WARREN GATLAND has spoken out for the first time on the tragic death of his four-month old daughter.
The Wales head coach was 28 when his daughter Shauna was born in a Galway hospital.
Warren Gatland with his wife Trudi during the British and Irish Lions Tour of New Zealand[/caption]
And he recalled: “I still remember it was a misty old morning when we drove to the hospital the previous day.”
“The pregnancy had gone smoothly; we had some scans but obviously they weren’t as detailed as they are now.
“We were so excited. I was really looking forward to fatherhood.
“When our daughter Shauna arrived, she was a good weight, around seven-and-a-half pounds, and all seemed well.
“But minutes later I remember looking across to see that one of the nurses was crying and suddenly specialists were rushing in. I didn’t understand what was happening.”
It would turn out that Shauna was born with spina bifida – a condition in which the spinal cord doesn’t develop properly in the womb.
A scan would later confirm the severity of the condition and convince the couple, after consulting the hospital’s professor of paediatrics, to make the heartbreaking decision not to go ahead with surgery.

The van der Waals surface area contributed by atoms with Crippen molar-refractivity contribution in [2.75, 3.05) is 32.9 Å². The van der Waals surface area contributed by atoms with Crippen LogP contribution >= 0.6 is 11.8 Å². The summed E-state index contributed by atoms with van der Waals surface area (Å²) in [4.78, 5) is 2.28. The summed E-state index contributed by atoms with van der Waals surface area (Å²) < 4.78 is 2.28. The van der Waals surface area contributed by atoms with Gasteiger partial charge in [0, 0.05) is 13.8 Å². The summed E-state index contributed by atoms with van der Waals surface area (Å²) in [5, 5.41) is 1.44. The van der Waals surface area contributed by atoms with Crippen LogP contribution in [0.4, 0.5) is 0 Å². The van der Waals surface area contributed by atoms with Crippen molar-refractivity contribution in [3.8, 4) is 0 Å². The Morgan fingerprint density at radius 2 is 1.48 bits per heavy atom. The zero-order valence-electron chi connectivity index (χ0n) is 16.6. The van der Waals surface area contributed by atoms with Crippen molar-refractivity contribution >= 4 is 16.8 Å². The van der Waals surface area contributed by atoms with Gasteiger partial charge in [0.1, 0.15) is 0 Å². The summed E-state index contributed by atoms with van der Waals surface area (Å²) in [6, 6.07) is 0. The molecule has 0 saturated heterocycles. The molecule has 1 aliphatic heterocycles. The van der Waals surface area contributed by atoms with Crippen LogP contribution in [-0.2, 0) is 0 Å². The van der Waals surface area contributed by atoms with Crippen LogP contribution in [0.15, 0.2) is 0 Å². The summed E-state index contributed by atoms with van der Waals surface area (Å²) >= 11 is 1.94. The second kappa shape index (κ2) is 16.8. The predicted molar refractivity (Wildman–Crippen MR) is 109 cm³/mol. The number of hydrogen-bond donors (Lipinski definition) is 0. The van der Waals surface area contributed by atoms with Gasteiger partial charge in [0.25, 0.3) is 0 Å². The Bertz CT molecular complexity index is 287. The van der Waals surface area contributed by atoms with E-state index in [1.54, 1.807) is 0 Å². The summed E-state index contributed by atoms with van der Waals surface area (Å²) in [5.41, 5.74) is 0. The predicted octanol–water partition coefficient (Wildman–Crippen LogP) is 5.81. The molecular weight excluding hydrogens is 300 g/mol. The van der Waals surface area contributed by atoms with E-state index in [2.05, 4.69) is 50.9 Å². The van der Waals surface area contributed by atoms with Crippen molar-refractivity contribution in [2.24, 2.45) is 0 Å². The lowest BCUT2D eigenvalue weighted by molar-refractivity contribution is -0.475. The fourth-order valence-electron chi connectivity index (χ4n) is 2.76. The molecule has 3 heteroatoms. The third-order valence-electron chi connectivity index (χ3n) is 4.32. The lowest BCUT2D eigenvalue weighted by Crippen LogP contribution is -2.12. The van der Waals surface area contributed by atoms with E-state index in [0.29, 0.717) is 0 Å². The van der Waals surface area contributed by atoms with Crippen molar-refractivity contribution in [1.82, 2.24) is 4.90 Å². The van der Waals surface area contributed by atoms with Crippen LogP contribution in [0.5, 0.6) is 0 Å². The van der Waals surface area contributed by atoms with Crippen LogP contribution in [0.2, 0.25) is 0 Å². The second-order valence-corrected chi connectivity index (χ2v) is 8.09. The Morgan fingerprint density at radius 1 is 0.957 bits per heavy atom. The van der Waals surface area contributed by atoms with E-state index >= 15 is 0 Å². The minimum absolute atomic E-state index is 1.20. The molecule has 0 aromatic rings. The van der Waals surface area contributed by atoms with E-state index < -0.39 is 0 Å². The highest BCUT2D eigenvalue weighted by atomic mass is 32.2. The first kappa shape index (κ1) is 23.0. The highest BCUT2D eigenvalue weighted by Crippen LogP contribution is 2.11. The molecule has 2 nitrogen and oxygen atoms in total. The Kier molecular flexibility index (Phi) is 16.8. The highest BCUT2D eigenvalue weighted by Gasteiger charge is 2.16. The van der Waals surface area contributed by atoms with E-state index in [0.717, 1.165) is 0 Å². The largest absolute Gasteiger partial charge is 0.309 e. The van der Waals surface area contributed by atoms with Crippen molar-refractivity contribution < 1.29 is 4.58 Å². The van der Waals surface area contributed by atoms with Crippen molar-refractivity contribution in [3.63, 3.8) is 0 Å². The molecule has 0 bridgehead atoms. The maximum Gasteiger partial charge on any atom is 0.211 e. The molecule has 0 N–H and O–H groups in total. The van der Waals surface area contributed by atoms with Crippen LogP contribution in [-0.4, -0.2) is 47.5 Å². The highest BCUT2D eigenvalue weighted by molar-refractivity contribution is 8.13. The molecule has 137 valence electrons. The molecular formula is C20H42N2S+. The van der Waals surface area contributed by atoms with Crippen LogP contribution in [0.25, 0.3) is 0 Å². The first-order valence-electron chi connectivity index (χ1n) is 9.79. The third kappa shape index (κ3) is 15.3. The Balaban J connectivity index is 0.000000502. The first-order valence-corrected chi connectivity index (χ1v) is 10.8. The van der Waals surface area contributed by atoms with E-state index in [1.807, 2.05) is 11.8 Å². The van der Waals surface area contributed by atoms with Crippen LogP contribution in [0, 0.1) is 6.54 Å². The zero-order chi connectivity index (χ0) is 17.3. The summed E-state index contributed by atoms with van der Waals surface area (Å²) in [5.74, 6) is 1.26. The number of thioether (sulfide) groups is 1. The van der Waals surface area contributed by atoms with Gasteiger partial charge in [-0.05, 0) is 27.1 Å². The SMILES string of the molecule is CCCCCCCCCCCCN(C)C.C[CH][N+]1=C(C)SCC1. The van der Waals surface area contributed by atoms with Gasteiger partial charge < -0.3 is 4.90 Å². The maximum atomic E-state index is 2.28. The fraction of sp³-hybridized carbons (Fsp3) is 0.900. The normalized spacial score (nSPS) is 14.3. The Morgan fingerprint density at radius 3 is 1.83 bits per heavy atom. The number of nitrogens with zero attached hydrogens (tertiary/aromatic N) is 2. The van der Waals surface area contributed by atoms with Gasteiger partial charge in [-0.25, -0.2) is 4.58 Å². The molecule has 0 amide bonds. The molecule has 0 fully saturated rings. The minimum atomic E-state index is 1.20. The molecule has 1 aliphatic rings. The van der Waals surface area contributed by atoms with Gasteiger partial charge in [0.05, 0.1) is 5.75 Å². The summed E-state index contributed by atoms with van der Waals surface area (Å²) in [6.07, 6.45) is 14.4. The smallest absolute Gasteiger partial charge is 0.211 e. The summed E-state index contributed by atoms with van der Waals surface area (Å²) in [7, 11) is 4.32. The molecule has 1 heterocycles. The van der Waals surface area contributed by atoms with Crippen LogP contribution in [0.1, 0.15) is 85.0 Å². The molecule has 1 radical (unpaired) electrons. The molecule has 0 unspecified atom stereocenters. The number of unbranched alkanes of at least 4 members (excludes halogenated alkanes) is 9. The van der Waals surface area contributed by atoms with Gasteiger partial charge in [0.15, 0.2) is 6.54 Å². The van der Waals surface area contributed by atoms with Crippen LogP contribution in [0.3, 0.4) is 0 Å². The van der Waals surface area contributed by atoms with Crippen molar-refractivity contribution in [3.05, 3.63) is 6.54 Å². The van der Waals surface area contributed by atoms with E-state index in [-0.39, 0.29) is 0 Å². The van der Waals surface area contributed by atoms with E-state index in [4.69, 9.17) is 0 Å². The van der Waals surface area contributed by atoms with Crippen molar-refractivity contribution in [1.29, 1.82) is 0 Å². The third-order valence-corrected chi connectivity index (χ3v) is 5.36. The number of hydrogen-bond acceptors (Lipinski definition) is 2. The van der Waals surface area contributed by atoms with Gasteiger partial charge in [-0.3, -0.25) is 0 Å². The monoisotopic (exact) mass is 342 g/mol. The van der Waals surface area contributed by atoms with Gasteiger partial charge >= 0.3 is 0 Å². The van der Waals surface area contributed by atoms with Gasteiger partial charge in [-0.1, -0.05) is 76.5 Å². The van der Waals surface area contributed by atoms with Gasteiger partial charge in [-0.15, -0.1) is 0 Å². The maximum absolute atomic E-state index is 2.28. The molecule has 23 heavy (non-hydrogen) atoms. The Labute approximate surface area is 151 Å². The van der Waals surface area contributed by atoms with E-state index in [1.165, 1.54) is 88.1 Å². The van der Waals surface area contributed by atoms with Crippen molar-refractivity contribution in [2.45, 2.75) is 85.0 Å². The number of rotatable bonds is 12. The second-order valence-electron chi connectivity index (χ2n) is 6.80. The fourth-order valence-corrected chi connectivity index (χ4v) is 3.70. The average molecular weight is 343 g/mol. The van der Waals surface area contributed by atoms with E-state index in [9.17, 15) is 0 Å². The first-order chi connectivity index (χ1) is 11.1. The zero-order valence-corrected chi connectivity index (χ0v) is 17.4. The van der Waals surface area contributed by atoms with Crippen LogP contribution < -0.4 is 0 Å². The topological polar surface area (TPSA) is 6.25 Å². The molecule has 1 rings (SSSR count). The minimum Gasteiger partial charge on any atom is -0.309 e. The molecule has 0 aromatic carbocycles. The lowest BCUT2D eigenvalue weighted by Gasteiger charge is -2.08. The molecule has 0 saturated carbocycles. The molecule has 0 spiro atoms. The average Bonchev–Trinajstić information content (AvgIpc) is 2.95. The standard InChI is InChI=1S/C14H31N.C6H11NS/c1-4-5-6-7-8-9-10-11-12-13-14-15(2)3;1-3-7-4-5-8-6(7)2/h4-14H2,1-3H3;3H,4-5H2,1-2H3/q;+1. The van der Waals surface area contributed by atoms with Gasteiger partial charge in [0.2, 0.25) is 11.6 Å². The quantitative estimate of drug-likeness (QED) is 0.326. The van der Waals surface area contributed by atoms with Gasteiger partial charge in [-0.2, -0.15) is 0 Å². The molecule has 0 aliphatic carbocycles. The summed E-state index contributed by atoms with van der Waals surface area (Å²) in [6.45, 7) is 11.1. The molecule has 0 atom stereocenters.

And Gatland said that the decision of his Irish club at the time, Galwegians, to allow him to fly back to New Zealand to allow Shauna and wife Trudi to spend time with his extended family helped to make him the coach he is today.
He commented: “We were beyond grief.
“I said that the game [a promotion play-off] was huge and that they had invested a lot of money in me but the message from the club was ‘your family is more important’ and that I should take them back to Hamilton.
“After a while I phoned the club to thank them for allowing me to bring Trudi and Shauna back home where we had the support of our extended family.
“I have always had some core values such as work ethic and what it means to put the jersey on.
“But family is really important too.
“If you get things right off the pitch with partners and families at home then you always get more from a player.
“I don’t think people realise the impact it can have on a team when you get the environment right.”